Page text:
ESL Teaching Jobs

Who Gets Into ESL and Why?

Teaching ESL in the U.S.

To put it plainly, ESL teachers who decide to work in the U.S. might be generalized as being more serious about their teaching job than their counterparts who go abroad to teach on a whim or to pay for their travels.

(This is not to say that ESL teachers abroad cannot become passionate about teaching over time, but this tends to happen with teachers who stay on past a semester or two.) They are education majors in college, have possibly worked in schools teaching other subjects, and might have even volunteered for the local literacy organization. These individuals have a desire to give back to their community or stay close to family and friends. Maybe they have already had an adventurous year or three in ESL abroad and are ready to return home, drawing on their varied experiences to teach ESL in the U.S for the long-term and even pursue a master’s in TESOL or education.

ESL teachers based in the U.S. may themselves have immigrant parents and have a personal understanding of the immigrant experience and the transition process. These teachers want to help others, like their own parents or relatives, adjust smoothly into life in America.

Another reason some may want to work in the U.S. is for the stability of work and the higher pay. The income you earn from teaching abroad is no real way to save money, nor is it necessarily stable, and usually offers little to no benefits. For the person who wants these perks with their job, and has no interest in the complexities of paying taxes abroad or applying for work visas, and dealing with culture shock, an ESL job in the U.S. makes far more practical sense.

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Teaching ESL Abroad

Some of you may actually hold an interest in a teaching career or even already have an education degree of some kind.

But for the most part, those who are doing TESL abroad simply fall into it. It might be considered as a “gap year” by some, a time to do some soul searching in a far away country, or an easy way to make decent money (basically pocket money) and get in some fantastic travel time before strapping down into a corporate career or returning to the call of duty in the more familiar world left behind. It might start out as an escape of some sort, but more often than not, it turns into a very satisfying and eye-opening job, a job unlike any you might ever encounter again – which is why there are those few who choose to continue in this line of work forever, to make a life of expat living or traveling to follow the best teaching jobs available to them. And as you can imagine, the more experience you accrue, the more opportunities will be open to you for you to take your pick from.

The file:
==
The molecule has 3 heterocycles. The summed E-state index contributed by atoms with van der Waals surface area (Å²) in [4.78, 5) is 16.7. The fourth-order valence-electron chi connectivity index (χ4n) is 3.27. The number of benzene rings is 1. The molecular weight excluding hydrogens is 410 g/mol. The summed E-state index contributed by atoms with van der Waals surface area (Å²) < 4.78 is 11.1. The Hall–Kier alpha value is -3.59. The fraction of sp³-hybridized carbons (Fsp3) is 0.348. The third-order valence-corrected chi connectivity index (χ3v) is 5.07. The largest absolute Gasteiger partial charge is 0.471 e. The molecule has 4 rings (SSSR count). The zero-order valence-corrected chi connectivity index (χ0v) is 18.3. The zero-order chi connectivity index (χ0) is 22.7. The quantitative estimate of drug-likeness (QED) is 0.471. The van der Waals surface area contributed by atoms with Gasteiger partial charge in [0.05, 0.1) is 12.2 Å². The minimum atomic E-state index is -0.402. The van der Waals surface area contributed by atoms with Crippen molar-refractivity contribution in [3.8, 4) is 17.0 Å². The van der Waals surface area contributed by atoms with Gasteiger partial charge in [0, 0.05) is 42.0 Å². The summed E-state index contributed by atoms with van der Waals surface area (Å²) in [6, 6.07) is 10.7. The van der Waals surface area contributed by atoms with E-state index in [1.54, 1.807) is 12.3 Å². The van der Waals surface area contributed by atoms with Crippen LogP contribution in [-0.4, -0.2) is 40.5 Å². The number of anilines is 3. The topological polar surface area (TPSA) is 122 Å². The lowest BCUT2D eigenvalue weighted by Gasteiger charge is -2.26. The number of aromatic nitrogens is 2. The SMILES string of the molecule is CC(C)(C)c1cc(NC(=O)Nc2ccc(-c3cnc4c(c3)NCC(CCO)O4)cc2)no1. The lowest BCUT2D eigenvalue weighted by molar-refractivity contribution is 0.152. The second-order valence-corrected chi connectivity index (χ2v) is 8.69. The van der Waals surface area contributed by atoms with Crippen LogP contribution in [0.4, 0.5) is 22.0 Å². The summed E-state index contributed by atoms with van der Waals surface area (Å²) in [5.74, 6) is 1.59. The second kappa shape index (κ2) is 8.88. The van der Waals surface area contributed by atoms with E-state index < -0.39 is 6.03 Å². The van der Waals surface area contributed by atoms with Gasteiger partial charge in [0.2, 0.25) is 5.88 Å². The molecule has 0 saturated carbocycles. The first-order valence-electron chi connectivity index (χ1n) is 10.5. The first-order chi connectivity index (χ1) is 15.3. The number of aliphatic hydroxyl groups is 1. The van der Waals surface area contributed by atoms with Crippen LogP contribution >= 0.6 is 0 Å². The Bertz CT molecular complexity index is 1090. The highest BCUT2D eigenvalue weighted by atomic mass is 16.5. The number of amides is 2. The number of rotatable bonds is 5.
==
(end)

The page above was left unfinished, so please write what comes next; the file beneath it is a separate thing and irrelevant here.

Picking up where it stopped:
JobMonkey has, for many years, featured information for people interested in teaching English overseas. After reviewing this ESL Jobs section be sure to visit these pages too:

On average, ages of TESL teachers range from 18 (not as common, as some schools require college degrees, but even if not required, your students may not respect you if they are older than you!) to around 30. Older teachers are usually the ones who are experienced and planning to make a career out of TESL.

For the committed teachers, it’s not the money they are after, because the pay is not often high, even though some agencies may pay for airfare and accommodation and even offer a stipend. This is mostly the case in the Middle East and in Asia more than anywhere else, due to the higher demand for teachers in these areas and the low supply of teachers willing to be adventurous enough to depart from the familiarity of the Western or European lifestyle.

You will usually not be able to save much money by working in TESL unless you have an uncanny ability to invest. You will end up spending all of your wages on the basics of accommodation, food, drink, and most likely, travel. This will often be the case, although holding a master’s degree in TESOL, education or applied linguistics, for example, may increase your salary.

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